Cricketing legend Andrew ‘Freddie’ Flintoff has sparked huge debate among Preston locals after saying he was “frustrated” Preston’s post office was still derelict after the city’s council dismissed his plans to turn it into a four star hotel.
But now the council has hit back, saying that Preston has “so much to be positive about”.
Preston-born Freddie said on Twitter he had met for “numerous meetings” with the council over his plans and even lodged an Expression of Interest Application (EOI).
He asked the question of Preston City Council as to what the future held for the Market Street building, seeing dozens of his adoring fans getting behind him.
Many lamented the council’s decision not to take up the former England international’s offer, although no official bid was ever lodged.
On the LEP’s website, Alf Garnett posted: “Freddie just might think that the council just isn’t playing ball with some of their decisions. Sounds rather batty to me.”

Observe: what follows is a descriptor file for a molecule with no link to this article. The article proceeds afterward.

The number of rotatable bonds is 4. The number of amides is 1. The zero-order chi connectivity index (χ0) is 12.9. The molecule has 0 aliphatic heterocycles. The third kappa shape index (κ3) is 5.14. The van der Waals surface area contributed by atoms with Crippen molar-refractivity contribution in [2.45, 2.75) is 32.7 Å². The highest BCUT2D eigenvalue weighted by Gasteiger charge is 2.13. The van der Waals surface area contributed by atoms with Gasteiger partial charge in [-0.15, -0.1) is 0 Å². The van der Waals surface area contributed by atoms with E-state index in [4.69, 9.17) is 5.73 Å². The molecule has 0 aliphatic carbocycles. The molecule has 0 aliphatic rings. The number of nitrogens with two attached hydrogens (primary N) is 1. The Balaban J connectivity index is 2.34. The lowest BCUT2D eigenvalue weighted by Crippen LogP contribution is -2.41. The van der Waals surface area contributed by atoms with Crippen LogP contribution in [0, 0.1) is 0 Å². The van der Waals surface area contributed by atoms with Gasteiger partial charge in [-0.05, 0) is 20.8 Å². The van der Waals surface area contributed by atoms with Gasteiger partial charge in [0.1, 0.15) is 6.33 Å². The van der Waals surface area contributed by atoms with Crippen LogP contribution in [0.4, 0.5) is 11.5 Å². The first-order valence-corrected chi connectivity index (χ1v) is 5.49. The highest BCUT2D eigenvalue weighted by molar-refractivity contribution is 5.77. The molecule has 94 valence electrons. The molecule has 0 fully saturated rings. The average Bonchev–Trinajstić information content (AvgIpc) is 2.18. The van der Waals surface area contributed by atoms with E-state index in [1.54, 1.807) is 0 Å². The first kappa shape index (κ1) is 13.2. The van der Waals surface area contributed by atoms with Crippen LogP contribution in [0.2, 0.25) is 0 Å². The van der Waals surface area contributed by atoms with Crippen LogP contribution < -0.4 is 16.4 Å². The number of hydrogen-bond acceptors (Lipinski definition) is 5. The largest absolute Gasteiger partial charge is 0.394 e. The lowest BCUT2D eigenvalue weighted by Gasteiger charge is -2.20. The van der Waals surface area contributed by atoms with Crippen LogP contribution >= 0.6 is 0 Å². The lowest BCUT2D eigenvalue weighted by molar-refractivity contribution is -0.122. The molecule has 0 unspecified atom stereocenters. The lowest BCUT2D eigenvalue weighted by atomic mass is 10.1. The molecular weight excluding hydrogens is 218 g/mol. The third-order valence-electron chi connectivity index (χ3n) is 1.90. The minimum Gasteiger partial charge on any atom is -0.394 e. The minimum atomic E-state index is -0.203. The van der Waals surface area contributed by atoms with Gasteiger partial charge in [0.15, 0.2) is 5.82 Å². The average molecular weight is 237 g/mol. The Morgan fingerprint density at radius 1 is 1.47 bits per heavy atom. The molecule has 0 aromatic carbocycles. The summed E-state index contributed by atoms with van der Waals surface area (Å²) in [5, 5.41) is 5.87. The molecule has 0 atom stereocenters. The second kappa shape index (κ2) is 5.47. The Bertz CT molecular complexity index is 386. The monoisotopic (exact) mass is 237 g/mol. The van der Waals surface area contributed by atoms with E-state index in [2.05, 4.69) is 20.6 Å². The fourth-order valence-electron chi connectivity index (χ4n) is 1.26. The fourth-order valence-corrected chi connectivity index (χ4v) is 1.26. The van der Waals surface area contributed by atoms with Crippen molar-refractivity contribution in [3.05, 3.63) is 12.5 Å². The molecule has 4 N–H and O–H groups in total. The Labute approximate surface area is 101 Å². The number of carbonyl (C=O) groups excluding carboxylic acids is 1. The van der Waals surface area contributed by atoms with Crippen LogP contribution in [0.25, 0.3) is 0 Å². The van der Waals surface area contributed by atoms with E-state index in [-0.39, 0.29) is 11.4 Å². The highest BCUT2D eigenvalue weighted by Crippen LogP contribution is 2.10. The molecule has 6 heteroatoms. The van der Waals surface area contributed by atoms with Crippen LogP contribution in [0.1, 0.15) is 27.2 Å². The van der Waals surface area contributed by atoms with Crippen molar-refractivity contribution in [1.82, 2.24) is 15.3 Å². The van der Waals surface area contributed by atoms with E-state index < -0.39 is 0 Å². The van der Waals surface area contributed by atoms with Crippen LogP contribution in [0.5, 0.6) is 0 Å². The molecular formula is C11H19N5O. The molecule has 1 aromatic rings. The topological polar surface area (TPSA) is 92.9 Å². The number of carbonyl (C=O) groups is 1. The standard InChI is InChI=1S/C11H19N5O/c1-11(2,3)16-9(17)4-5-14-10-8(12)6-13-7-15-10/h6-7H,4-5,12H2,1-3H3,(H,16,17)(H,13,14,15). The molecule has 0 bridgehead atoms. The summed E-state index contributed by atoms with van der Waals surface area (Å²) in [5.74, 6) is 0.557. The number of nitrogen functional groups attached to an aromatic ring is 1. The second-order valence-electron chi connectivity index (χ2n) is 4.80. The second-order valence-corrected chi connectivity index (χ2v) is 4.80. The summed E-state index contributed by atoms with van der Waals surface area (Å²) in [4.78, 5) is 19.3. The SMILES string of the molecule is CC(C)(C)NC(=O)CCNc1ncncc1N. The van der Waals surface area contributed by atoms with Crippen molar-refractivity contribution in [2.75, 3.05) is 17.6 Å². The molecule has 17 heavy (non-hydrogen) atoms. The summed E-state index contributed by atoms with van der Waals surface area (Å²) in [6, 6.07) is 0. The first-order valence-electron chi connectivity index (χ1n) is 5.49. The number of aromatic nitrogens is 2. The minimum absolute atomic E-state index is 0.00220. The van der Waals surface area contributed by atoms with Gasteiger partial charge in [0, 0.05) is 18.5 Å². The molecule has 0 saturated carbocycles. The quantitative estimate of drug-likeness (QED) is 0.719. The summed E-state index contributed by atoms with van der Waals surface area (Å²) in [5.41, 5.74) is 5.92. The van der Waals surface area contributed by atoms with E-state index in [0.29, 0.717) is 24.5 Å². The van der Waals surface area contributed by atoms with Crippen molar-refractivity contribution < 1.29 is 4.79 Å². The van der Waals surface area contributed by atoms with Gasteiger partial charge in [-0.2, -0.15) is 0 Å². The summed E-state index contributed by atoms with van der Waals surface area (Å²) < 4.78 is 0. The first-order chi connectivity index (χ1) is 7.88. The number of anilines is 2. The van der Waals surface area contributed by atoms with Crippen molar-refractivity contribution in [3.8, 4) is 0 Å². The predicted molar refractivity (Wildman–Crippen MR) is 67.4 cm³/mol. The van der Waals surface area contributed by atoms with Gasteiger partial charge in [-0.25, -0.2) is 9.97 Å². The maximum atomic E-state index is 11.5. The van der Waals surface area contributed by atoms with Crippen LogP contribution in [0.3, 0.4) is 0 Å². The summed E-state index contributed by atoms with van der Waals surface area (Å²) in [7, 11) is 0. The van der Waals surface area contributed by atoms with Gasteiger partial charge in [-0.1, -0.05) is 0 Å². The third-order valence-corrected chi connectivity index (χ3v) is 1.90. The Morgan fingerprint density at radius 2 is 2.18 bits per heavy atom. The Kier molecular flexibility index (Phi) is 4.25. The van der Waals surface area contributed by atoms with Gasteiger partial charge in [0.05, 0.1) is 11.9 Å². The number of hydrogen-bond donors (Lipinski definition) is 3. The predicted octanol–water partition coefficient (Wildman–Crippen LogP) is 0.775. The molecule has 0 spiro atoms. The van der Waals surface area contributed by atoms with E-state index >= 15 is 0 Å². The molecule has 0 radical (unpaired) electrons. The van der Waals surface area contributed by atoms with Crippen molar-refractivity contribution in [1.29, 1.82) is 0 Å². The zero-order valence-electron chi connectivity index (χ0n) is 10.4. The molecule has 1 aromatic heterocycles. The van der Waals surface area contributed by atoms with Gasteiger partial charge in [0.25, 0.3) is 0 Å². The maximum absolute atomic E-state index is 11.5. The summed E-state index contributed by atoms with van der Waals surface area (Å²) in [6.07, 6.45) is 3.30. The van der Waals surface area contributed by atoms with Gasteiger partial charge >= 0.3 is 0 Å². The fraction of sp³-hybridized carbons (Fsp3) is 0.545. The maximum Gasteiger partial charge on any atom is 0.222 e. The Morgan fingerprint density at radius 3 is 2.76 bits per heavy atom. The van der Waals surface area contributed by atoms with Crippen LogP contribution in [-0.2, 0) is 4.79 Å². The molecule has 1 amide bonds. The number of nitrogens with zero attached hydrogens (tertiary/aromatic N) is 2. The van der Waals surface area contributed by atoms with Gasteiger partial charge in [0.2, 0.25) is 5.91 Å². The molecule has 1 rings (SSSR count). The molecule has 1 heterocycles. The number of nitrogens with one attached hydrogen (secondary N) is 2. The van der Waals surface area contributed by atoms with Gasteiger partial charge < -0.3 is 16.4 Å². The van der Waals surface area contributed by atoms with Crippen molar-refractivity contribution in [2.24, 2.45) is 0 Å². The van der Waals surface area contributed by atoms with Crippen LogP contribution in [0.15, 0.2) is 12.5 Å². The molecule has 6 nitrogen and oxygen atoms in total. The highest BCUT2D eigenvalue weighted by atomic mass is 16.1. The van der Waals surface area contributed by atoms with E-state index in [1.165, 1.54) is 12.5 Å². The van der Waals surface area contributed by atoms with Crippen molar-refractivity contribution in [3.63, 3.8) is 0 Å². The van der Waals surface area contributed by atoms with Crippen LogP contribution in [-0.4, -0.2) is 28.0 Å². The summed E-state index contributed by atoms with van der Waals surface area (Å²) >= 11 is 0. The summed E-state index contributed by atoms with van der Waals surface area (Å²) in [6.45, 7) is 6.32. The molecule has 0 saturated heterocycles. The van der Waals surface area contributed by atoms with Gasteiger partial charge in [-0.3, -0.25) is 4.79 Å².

User safeashouses said: “This story just sums up Preston Council, just how backward thinking they are.”
But councillor Peter Rankin, Leader of Preston City Council, has hit back saying “there so much for Preston to be positive about”.
He said: “We’ve got the £430m City Deal that’s creating 20,000 new jobs and 17,000 new homes in the area - 750 in Preston City Centre through the new Housing Zone.
“The University of Central Lancashire has just started a £200m re-development of the University campus with the latest in high tech education and learning facilities.
“Then there’s the £50m Markets Quarter project – which is already breathing new life into Preston Market, at the heart of the city centre, alongside the game changing cinema-led development that will further revitalise the area.
“We’ve got £23m of investment going into Preston Bus station, as managed by Lancashire County Council – with a new state of the art Youth Zone Plus.
“Winckley Square is undergoing a multi-million pound renovation, Virgin trains are investing millions into the train station, Simon Rigby is investing similar in the Guild Hall and Guild Tower – all whilst the City Centre is improved through the Fishergate public realm scheme.
“There’s real interest in what’s happening in Preston and developers are coming forward to take advantage of the fantastic opportunities here.
“After many years, it’s now Preston’s turn for major economic regeneration and everyone is working hard to make sure the city fully capitalises on it.”